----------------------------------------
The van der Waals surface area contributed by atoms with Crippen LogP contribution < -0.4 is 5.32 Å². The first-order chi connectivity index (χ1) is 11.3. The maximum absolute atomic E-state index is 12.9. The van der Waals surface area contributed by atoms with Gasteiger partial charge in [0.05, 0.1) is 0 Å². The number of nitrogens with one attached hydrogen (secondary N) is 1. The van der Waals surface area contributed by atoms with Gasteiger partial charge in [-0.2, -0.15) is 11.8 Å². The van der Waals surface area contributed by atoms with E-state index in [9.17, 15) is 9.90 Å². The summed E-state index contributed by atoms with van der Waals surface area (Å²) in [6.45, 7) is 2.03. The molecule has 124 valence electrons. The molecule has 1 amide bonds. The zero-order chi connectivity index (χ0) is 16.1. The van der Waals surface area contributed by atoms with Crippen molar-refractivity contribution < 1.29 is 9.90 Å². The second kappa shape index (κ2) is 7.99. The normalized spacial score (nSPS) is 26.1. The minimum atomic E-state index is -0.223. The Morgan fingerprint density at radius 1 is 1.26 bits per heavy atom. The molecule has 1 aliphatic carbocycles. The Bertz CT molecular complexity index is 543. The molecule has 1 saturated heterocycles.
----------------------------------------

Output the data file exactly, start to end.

The van der Waals surface area contributed by atoms with Crippen LogP contribution < -0.4 is 5.32 Å². The first-order chi connectivity index (χ1) is 11.3. The maximum absolute atomic E-state index is 12.9. The van der Waals surface area contributed by atoms with Gasteiger partial charge in [0.05, 0.1) is 0 Å². The number of nitrogens with one attached hydrogen (secondary N) is 1. The van der Waals surface area contributed by atoms with Gasteiger partial charge in [-0.2, -0.15) is 11.8 Å². The van der Waals surface area contributed by atoms with E-state index in [9.17, 15) is 9.90 Å². The summed E-state index contributed by atoms with van der Waals surface area (Å²) in [6.45, 7) is 2.03. The molecule has 124 valence electrons. The molecule has 1 amide bonds. The zero-order chi connectivity index (χ0) is 16.1. The van der Waals surface area contributed by atoms with Crippen molar-refractivity contribution < 1.29 is 9.90 Å². The second kappa shape index (κ2) is 7.99. The normalized spacial score (nSPS) is 26.1. The minimum atomic E-state index is -0.223. The Morgan fingerprint density at radius 1 is 1.26 bits per heavy atom. The molecule has 1 aliphatic carbocycles. The Bertz CT molecular complexity index is 543. The molecule has 1 saturated heterocycles.